Agronomic Crop Insect Scouting

David Owens, Extension Entomologist,

Alfalfa weevil continue to be active in other parts of the region. This past week, Dr. Kelly Hamby was able to capture a large number from alfalfa plots at Beltsville. Recent spray trial data from a population in MD indicates that dimethoate efficacy on weevils is limited. A report of very high aphid activity came in this week from a field that was treated with a pyrethroid for alfalfa weevil two weeks ago. Suggested thresholds are 50 aphids per sweep. In the absence of beneficial insects such as ladybugs, syrphid maggots, or parasitoid wasps, an early harvest is generally advisable.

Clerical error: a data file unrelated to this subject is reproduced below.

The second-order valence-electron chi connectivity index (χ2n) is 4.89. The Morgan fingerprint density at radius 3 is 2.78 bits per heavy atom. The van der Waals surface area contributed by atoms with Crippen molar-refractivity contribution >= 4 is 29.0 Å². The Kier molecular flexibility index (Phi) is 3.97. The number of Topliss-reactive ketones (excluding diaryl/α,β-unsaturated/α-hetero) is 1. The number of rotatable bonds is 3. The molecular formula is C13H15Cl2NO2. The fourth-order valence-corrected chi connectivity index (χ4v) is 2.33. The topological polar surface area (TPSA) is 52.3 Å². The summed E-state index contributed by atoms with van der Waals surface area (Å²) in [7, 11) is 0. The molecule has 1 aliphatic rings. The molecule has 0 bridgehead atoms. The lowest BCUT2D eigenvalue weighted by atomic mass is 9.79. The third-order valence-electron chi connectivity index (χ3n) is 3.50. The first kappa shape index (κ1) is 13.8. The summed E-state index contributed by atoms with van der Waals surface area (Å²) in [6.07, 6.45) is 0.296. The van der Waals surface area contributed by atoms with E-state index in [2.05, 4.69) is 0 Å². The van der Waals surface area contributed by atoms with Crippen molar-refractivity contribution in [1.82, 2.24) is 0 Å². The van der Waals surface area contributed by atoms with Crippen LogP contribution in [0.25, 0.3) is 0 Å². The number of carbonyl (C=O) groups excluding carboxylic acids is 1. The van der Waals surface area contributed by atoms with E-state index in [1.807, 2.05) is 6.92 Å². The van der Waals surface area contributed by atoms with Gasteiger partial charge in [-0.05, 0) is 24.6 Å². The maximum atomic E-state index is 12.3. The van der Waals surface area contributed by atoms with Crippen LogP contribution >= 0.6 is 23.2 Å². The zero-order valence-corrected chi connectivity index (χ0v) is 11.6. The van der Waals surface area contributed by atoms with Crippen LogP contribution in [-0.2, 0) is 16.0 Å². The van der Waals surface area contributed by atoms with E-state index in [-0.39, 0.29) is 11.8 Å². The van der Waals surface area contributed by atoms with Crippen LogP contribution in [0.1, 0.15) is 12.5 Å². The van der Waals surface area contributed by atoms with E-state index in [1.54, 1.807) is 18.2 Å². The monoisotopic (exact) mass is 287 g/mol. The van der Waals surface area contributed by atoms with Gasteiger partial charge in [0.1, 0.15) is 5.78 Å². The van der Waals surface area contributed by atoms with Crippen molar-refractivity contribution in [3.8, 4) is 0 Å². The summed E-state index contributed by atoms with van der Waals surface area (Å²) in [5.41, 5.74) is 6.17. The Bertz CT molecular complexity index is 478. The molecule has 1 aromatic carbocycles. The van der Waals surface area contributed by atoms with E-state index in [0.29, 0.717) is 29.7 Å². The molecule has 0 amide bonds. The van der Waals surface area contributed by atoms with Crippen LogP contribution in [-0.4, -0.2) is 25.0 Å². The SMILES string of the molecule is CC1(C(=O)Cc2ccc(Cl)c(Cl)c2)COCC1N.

We are at our cereal leaf beetle degree day target for eggs. Two years ago, when we were looking, 182 degree days (base 8C) was around the first observation of eggs. So far, this insect has been very quiet. Right now, moth flights are very low in most of Delaware (but see this weeks moth counts), and I anticipate that generally the pest population is low enough not to need a blanket pyrethroid tank mix with a head spray fungicide. Having said that, we do not know how wide of an area a trap capture is indicative of a pest population, and our trap near Smyrna has been capturing high numbers of armyworm moths.

Seedcorn Maggot
First generation seedcorn maggot flies peak emergence will be occurring this week coming. This next flight is usually the last one to potentially cause significant injury. I am starting to see flies again in my maggot field, with many pupae still developing. Fields at risk will have just had a cover crop or manure tilled into the soil. In such fields, use of a seed treatment is strongly advised.